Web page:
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Competitions

eviemcraeIf you are serious about a career in writing it may be worth considering entering a few literary competitions. It’s always a useful thing to be able to throw into a pitch to an agent that you are a runner up or winner in this or that prize. It’s an acknowledgement that you’re good at what you do, and a much needed pat on the back if you are beginning to doubt your abilities (for most writers this happens every other day).

If you are writing a full length novel the timescale before you see any ‘success’ is extremely lengthy – we’re talking years. The majority of writers NEVER have their first novel published (yes I know, even more demoralising), and are often onto a third or fourth attempt before they receive any recognition. That’s where entering worthy writing competitions comes to the fore – giving you that much needed motivation when you begin to wander what the hell it’s all for.

It’s also an excellent way for people to get to know your name and your work – all part of the platform building process.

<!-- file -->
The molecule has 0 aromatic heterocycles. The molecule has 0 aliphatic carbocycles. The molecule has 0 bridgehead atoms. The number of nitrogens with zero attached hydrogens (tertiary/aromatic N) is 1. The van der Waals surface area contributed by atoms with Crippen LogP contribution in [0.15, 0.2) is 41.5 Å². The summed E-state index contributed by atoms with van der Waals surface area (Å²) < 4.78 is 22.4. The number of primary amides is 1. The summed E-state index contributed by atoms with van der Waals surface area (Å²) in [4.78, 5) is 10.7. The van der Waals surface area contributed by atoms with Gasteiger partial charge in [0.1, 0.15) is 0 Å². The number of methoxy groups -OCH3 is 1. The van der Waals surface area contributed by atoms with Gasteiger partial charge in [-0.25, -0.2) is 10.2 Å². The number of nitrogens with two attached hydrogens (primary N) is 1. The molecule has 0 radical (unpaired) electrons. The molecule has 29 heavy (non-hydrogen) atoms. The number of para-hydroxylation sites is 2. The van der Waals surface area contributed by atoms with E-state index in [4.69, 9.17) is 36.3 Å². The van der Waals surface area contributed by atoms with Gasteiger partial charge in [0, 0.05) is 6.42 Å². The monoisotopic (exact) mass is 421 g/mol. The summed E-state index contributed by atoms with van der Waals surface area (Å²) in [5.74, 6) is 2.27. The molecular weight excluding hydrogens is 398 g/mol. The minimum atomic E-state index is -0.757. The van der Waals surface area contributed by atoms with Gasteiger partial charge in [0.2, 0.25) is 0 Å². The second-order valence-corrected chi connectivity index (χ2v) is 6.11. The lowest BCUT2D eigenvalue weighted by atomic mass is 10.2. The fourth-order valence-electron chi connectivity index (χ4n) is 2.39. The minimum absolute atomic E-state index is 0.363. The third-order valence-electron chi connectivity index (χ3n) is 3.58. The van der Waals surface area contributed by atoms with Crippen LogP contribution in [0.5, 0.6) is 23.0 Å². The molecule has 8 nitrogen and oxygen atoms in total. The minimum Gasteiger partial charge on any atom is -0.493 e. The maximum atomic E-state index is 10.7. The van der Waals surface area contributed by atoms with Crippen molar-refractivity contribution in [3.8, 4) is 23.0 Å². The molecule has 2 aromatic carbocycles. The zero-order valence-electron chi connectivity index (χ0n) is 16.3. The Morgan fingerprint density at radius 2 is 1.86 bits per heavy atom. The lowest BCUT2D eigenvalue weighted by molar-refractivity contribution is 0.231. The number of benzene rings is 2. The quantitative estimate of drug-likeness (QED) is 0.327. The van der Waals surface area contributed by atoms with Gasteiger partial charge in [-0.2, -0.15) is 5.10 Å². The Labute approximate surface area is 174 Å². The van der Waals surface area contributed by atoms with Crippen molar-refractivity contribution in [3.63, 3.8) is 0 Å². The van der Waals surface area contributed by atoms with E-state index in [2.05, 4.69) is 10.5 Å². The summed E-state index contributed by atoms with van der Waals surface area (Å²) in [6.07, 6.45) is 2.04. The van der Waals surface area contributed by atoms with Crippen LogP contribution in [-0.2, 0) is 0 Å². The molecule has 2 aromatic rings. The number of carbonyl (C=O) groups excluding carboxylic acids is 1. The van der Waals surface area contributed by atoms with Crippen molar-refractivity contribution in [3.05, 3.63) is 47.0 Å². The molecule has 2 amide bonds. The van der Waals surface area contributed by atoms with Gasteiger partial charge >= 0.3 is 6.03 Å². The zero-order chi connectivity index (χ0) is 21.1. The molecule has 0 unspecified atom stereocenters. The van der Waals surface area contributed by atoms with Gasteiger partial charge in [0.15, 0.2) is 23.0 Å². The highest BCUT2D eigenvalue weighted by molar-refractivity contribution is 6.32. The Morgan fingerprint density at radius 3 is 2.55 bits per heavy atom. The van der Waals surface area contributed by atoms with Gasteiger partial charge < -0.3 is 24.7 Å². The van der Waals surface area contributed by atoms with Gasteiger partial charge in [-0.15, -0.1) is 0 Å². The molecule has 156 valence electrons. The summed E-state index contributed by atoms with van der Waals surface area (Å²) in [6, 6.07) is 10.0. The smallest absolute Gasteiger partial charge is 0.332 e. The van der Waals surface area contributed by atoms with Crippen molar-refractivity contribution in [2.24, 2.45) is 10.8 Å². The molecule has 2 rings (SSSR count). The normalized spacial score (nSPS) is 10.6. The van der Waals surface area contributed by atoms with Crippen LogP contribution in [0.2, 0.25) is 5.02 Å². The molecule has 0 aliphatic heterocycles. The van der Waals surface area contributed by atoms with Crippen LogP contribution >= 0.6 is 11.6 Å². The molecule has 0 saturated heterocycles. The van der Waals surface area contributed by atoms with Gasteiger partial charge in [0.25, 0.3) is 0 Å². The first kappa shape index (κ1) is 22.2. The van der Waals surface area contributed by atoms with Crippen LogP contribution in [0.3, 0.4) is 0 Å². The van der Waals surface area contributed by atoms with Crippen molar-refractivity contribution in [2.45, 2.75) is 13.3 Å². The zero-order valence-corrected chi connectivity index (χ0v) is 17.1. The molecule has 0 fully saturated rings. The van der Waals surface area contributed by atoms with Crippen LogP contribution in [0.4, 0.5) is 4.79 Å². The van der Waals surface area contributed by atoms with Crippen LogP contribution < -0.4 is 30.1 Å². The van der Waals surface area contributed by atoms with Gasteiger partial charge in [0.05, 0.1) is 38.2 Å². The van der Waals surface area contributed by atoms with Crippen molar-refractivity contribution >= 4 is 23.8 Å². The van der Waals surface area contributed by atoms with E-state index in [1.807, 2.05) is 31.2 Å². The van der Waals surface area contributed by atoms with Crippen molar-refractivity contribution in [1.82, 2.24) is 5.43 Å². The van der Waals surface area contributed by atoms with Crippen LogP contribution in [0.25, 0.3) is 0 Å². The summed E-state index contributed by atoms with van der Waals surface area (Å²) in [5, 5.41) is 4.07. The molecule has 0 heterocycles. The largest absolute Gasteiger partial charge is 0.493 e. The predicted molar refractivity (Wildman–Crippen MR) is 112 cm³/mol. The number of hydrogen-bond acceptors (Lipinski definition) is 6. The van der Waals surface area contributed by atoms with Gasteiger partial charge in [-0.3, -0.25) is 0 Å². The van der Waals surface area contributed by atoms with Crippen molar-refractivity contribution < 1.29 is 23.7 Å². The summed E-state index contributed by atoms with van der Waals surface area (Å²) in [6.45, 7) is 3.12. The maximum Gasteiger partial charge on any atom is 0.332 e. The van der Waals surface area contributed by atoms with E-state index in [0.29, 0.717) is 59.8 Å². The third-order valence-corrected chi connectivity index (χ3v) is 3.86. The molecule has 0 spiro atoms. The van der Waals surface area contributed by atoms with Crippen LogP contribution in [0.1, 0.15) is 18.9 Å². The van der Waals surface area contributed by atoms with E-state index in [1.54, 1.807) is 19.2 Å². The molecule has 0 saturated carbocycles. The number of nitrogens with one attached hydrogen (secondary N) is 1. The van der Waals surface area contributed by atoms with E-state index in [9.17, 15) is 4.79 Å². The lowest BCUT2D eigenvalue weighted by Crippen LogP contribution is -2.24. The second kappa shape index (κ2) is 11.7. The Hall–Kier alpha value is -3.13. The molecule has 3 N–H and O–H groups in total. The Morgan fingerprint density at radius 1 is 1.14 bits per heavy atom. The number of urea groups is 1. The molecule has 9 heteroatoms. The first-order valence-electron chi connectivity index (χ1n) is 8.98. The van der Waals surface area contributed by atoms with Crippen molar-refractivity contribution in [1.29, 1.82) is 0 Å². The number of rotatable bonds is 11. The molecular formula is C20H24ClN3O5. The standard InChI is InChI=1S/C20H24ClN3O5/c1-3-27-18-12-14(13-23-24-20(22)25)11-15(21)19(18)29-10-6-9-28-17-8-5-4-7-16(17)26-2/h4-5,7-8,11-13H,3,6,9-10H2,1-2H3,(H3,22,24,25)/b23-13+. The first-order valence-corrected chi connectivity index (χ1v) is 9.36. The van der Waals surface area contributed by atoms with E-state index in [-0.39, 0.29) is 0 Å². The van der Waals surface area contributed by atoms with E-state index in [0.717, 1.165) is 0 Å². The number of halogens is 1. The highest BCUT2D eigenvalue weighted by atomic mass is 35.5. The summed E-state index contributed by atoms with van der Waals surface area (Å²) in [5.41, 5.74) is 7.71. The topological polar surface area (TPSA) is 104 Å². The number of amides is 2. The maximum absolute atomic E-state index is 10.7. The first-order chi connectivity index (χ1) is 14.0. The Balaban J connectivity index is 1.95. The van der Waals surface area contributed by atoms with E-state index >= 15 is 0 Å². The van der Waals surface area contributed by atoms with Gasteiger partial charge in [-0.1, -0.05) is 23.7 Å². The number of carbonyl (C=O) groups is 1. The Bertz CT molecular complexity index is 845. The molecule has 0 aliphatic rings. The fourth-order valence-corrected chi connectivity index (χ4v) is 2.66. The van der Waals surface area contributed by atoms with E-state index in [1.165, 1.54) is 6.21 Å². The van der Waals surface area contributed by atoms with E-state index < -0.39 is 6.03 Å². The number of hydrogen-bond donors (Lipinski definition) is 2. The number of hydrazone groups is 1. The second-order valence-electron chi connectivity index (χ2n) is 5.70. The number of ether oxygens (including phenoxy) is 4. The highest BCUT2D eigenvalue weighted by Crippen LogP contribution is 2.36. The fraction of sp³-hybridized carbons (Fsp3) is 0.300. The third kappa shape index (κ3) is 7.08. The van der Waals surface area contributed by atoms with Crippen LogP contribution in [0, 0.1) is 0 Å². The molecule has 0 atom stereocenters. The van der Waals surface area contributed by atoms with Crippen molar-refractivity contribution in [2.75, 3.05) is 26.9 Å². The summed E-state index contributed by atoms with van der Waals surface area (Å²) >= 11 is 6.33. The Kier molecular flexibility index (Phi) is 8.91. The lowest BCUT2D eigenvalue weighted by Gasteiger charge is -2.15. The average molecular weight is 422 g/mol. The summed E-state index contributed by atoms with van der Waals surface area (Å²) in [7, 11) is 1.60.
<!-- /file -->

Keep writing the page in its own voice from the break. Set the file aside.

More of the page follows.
Another overlooked benefit of entering competitions is the opportunity to hone your skills. You may have to write about something you would have never dreamt of writing about, in a style unfamiliar to you and in a very short word count. This give you boundaries and focus!

Entering more competitions is on my To Do List for this year, now that I’ve actually finished my manuscript so I’ll let you know if I have any success. Meanwhile, I’ll post details of any competitions I hear about so you can take advantage of them. That said  the first two I’m going to tell you about have already passed their closing date, but there’s nothing to stop you putting them in your calendar for next year and doing a bit of research in advance. Good luck!

Lucy Cavendish Prize

Lucy Cavendish Prize http://www.lucy-cav.cam.ac.uk/fictionprize/the-prize The annual Fiction Prize provides a unique opportunity for unpublished female authors, aged 21 and over, to launch their literary careers. Free consultation with literary agent All shortlisted entrants receive a valuable half-hour one-to-one consultation, with Judge and literary agent, Nelle Andrew. Nelle will give editorial feedback and discuss the marketability of the …

Writers & Artists Yearbook

If you haven’t already got your own copy of Writers & Artists Yearbook, do try and get a hold of one. Alternatively bookmark their site www.writersandartists.co.uk As well as fantastic writing advice and useful contacts they run great competitions. For published and aspiring writers alike – enter the Writers’ & Artists’ Yearbook 2016 short story competition …